“Are they running active sensors?”
“Nothing radiant, but I can’t tell about lazar.” Caine paused, considered the lack of active sensors. “So, will they conduct broad sweeps as they approach the debris, or wait until they’re in the field before lighting up their active arrays?”
“I think they’ll wait until they’re on top of us, and I mean that literally. They’re worried about our drones, so they’ll want to stay dark until the last second, and want to stay out of the field itself. They’ll probably make their run ‘above’ and against the flow of the wreckage. That way, the vector difference between themselves and any doggo drone is going to make them pretty hard to catch. And the enemy is sure to have a few drones of their own out front, trying to lure ours out of hiding.”
“If only there were some to be lured.”
Trevor shrugged. “It would be a waste of equipment. We’ve lost this round.”
Caine sighed. “What a godawful first combat assignment, watching the enemy go through the stately rituals of invasion.”
“Actually, this is a pretty darned good first combat assignment.”
“How do you figure that?”
Trevor’s smile was mirthless. “We’re alive.” He turned back to the sensor readouts. “So far.”
Well, thought Caine, Trevor called it to the letter.Riordan watched as the cursor denoting the enemy hull spawned a growing swarm of smaller signatures, like a fish giving birth to a cloud of almost microscopic fry. “They’ve deployed a screen of small, fast drones.”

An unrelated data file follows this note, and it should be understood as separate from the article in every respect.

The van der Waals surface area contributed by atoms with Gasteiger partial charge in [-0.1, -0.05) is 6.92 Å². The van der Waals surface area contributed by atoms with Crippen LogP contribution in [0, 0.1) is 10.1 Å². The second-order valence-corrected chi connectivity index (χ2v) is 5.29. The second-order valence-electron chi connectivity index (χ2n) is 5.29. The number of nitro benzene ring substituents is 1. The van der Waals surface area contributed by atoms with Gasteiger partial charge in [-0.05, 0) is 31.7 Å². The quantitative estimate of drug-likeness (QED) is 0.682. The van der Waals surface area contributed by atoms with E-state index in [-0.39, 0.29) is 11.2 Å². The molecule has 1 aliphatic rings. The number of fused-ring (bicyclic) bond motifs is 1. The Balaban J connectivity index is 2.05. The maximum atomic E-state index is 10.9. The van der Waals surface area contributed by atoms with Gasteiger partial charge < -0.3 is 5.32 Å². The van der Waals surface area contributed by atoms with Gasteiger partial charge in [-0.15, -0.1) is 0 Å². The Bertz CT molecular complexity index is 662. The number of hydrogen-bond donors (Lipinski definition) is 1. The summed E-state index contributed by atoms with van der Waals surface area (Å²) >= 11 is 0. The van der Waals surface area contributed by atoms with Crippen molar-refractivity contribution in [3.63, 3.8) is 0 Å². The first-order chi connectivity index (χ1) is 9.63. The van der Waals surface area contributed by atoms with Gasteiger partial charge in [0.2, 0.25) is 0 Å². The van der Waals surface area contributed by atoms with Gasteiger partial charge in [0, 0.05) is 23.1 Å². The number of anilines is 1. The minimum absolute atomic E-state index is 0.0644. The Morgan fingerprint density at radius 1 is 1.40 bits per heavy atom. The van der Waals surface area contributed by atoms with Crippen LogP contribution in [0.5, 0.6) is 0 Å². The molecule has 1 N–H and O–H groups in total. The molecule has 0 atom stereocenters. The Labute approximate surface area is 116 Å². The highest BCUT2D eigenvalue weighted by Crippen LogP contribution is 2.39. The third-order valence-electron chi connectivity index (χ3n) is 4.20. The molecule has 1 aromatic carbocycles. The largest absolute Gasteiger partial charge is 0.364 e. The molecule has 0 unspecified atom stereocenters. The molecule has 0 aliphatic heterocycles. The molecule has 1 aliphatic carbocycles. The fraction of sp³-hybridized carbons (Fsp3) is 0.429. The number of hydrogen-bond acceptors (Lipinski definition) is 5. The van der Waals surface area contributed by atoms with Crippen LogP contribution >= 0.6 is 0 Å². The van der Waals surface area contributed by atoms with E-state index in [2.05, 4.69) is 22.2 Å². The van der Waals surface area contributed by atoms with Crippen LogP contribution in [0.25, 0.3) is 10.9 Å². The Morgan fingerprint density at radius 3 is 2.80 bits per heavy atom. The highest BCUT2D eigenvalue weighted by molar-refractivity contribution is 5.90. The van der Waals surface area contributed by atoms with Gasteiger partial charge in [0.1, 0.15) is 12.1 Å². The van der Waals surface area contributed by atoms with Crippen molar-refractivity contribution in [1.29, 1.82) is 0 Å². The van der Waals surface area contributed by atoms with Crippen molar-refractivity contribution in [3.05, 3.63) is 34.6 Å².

Trevor nodded, watched them begin to bore through the heart of the debris cloud, the two foremost lighting up powerful active arrays. Immediately behind them, other drones–presumably hunter-killers–waited for the first sign of hostile response. As this menacing contingent approached within ten thousand kilometers, Trevor shut down even the battery-powered systems.
And so, sitting in the darkness, they waited. Caine closed his eyes, imagined what he had come to call the enemy “shift-cruiser” looming large and shooting past, drones preceding and trailing, like a whale attended by a retinue of hyperactive minnows.
Trevor let a minute pass, in which time Caine’s radiation exposure indicator came on. The classic orange icon blinked urgently at the top center of his visor’s heads-up display. He checked the dosimeter: thirty rem. Well within the limits that a healthy body could repair without sickness.
The red cursor that marked the enemy hull was now well past them. Trevor turned the battery-powered systems back on, then leaned toward the passive sensors, frowning. “That heavy–let’s call it a ‘shift-cruiser’–just deployed a number of retroboosted packages. Dormant drones, probably. But I can’t keep track of them without active sensors. So they’re going to get mixed into the trash with us and we won’t be able to sort them out later. That means we’re not going to be able to undertake sudden vector changes. The drones will be keyed to respond to any new movement other than that explicable by debris collisions.”
“That eliminates at least seventy percent of our salvage opportunities.” Caine envisioned the fruits of his tedious visual sensor labors being flushed down the toilet.
“Probably more like eighty percent.”
Caine sighed and brought the now-familiar passive sensors back online. He glanced at the environmental countdown clock Trevor had started: sixty-eight hours left.
Give or take a few last breaths.